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Preserve Or Hot Rod? 1930 Ford Model A Tudor

1930 Ford Model A Tudor

For the past few months, I’ve been tossing the idea of building a Model T or A hot rod around in my head. I think it would be an absolute blast, but I can’t ever decide which model I would want to start with or which body style I like best. Lately, I’ve been leaning toward the Model A Tudor. Sure a Roadster would be a hoot, but there is just something about the styling of the Tudor that I really like. This Model A Tudor has a great look to it and could be preserved as is or turned into one sweet hot rod, but which way would you go with it? Find it here on eBay in Marianna, Florida.

Ford Model A Tudor

It appears that this A is still wearing it’s original paint, although some of it has fallen off to reveal some rust. It doesn’t look too serious at this point, but will definitely need to be addressed. With all the interest in survivors and preservation, I can understand if the next owner decides to keep it as is! Personally, I think the current look of the body would give way to one astounding custom!

1930 Ford Model A Tudor Interior

The seller has already gone through this car and it now runs and drives great! The interior was clearly replaced at some point, but is older. It was put into barn storage in 1979, so we would assume that means the interior was redone sometime before that. Given the fact that everything works, it would be hard to hot rod this one, but at the same time it sure would be awesome with a flathead V8 under the bonnet and a lower ride height! So what would you do with this A if it were yours? Would you restore it, preserve it or turn it into a period style hot rod?


  1. Avatar photo RayT

    I have one word for you, Josh: fiberglass!

    Perhaps I haven’t looked around enough, but in my experience As like this one aren’t exactly common as Toyotas, and no one is building new ones. Thus, those that have survived relatively intact and solid deserve preservation, not rodding.

    If one wants to build a rod with a Flattie — or SBC — repro parts are plentiful. I put quite a few miles on just such a ride, built by So-Cal Speed Shop entirely from new parts (the carbureted SBC was a crate motor, I believe) and it was a wonderful machine. If only I could have afforded one…!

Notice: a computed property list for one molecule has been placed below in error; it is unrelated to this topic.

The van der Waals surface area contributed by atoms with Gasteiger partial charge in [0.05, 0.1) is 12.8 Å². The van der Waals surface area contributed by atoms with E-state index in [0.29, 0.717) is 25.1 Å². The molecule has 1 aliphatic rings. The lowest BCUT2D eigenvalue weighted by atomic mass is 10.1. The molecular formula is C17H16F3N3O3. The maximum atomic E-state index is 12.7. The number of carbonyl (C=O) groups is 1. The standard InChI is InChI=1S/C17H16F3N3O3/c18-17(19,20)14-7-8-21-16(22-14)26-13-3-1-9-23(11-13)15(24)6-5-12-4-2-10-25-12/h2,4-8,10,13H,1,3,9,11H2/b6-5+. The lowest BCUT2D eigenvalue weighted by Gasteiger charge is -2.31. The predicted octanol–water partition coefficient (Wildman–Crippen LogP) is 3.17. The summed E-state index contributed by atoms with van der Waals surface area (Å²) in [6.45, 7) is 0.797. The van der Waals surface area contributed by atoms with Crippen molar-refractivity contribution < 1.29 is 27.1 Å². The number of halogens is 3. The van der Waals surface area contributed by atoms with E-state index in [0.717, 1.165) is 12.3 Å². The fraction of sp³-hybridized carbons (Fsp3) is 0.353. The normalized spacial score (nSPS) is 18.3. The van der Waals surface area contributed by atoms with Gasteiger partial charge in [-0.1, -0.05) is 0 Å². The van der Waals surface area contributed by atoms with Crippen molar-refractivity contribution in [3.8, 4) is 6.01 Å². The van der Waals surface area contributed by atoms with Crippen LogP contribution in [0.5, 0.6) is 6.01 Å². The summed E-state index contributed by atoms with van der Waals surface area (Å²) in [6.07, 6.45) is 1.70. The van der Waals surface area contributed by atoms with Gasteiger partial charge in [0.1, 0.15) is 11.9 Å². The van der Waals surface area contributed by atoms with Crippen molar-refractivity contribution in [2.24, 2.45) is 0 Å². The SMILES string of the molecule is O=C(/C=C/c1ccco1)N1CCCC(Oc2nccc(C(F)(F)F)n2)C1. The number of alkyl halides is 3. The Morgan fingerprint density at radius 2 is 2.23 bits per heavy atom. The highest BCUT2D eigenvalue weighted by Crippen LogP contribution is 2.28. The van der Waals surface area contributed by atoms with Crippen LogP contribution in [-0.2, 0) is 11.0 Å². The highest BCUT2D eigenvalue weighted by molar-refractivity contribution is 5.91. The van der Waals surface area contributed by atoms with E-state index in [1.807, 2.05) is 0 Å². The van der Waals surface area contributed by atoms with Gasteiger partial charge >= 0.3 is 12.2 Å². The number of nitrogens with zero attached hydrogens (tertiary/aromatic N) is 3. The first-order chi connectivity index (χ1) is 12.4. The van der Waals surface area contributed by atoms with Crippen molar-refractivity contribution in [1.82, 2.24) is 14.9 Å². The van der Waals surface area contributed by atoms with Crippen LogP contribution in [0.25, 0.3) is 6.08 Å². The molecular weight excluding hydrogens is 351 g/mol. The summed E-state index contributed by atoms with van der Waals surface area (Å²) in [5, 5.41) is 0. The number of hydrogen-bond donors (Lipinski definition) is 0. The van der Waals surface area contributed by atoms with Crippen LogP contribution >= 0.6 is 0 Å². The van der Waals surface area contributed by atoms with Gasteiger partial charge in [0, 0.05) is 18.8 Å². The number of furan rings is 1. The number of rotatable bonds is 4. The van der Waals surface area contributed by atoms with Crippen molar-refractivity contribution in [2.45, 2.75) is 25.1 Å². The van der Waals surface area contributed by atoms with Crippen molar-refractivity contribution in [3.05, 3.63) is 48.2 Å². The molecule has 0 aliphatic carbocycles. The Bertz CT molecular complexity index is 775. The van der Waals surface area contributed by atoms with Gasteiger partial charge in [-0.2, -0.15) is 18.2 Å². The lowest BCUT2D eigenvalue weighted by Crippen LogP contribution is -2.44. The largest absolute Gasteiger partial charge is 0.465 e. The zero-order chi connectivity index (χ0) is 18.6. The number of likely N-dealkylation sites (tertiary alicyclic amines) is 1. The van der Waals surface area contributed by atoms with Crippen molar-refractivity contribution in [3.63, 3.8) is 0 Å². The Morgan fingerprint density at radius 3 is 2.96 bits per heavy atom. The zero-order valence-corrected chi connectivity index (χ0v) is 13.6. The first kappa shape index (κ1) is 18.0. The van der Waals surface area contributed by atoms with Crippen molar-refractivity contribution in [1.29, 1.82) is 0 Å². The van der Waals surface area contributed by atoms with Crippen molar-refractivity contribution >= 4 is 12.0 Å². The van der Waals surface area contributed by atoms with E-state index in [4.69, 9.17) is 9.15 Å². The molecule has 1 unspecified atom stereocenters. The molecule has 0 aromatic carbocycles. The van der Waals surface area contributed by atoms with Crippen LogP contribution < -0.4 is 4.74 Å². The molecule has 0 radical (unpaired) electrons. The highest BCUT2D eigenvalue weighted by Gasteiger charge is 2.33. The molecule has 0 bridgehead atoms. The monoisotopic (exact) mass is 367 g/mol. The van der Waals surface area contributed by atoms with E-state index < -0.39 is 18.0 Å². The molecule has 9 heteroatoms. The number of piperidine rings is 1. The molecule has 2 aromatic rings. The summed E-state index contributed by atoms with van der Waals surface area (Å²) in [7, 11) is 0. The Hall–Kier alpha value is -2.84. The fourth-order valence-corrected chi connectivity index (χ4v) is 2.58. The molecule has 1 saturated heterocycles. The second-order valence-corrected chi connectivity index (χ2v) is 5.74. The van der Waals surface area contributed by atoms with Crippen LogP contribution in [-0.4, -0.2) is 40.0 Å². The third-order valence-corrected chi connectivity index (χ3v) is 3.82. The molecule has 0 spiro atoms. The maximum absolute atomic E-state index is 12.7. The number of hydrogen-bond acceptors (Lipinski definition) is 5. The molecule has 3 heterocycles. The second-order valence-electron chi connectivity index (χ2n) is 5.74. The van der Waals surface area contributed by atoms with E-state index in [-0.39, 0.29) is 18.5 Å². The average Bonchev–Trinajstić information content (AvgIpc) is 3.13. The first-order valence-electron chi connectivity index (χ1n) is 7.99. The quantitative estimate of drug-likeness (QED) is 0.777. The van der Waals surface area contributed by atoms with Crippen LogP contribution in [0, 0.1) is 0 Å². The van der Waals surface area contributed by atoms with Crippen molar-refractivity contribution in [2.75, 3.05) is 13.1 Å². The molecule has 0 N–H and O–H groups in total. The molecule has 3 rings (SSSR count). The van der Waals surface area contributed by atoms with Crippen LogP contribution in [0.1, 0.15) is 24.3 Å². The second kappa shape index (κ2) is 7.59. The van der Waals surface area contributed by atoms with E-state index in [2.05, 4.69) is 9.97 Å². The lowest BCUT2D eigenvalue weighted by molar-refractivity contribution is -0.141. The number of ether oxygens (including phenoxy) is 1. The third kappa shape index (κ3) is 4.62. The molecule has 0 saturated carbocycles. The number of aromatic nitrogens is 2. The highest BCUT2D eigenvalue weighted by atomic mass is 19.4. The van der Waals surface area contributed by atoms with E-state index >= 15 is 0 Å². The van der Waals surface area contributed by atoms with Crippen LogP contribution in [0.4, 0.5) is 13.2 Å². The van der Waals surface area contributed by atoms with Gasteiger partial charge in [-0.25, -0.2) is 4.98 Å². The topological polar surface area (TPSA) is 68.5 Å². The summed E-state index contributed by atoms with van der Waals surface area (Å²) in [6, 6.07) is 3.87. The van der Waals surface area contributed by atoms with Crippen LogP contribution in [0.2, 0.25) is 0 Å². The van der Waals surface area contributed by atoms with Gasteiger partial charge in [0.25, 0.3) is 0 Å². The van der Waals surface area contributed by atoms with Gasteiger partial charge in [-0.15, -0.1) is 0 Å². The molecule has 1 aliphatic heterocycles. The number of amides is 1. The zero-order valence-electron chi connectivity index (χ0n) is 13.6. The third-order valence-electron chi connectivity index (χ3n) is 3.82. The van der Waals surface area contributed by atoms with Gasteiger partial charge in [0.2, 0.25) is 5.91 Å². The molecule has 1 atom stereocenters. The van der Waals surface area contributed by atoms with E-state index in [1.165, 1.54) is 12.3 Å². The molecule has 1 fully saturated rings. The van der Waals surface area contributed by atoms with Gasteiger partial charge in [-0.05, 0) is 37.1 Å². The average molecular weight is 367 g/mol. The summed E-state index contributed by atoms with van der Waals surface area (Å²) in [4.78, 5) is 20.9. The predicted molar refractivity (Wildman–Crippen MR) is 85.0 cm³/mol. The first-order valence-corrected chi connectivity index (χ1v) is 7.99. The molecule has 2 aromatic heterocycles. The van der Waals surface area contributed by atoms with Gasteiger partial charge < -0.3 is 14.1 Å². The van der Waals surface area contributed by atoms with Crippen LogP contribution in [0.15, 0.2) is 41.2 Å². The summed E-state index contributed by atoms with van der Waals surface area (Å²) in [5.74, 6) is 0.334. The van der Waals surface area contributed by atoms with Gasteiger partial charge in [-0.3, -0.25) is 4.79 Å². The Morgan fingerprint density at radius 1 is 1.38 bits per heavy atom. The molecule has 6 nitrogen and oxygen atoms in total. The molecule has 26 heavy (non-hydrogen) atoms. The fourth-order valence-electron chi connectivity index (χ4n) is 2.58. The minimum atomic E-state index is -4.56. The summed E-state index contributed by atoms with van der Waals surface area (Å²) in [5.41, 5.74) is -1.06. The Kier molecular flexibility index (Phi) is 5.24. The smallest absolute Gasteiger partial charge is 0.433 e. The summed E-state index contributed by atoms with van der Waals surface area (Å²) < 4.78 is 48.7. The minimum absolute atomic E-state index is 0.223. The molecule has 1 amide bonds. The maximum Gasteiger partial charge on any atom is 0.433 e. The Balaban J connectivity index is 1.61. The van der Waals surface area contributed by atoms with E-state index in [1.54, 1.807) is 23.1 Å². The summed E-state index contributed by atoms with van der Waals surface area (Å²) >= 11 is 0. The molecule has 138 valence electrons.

I suppose from the standpoint of budget a car like this one has more appeal, though I’d guess the buy-it-now is somewhere in the five-figure range anyway. Not matter how you do it, you’d tie up some money.

    I’m just a sucker for old rides, I guess, though I love wild and wooly engine swaps. Hope whoever ends up with this car enjoys it in any event.

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    • Avatar photo Mark S

      There is a third option, it is possible with careful planning to do a hot rod without ruining this (A) just do the mod in such a way that you could put all the old components back at a later date. Then catalog and store all your original parts in a manner that preserves them. You would want to keep the hot rod modest as there would be no cutting in my plan.

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      • Avatar photo Josh Staff

        Mark, I like the way you think! I would hate to see this body chopped up and your plan would give you the best of both worlds, as long as your alright with a modest amount of customization.

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  2. Avatar photo Charles

    This car should either be maintained in its as current state or restored to factory specs. I agree with RayT. If you want to build a hot rod aftermarket parts are readily available and one does not have to destroy an original car to build your dream car.

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  3. Avatar photo JW

    IMHO I have to say restore to original condition, then throw on your Clyde Barrow suit grab a lady named Bonnie lay your BAR next to you as you ride off in to the sunset.

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  4. Avatar photo Barzini

    I love the way it looks now, which took years to get that way. I hope it gets preserved.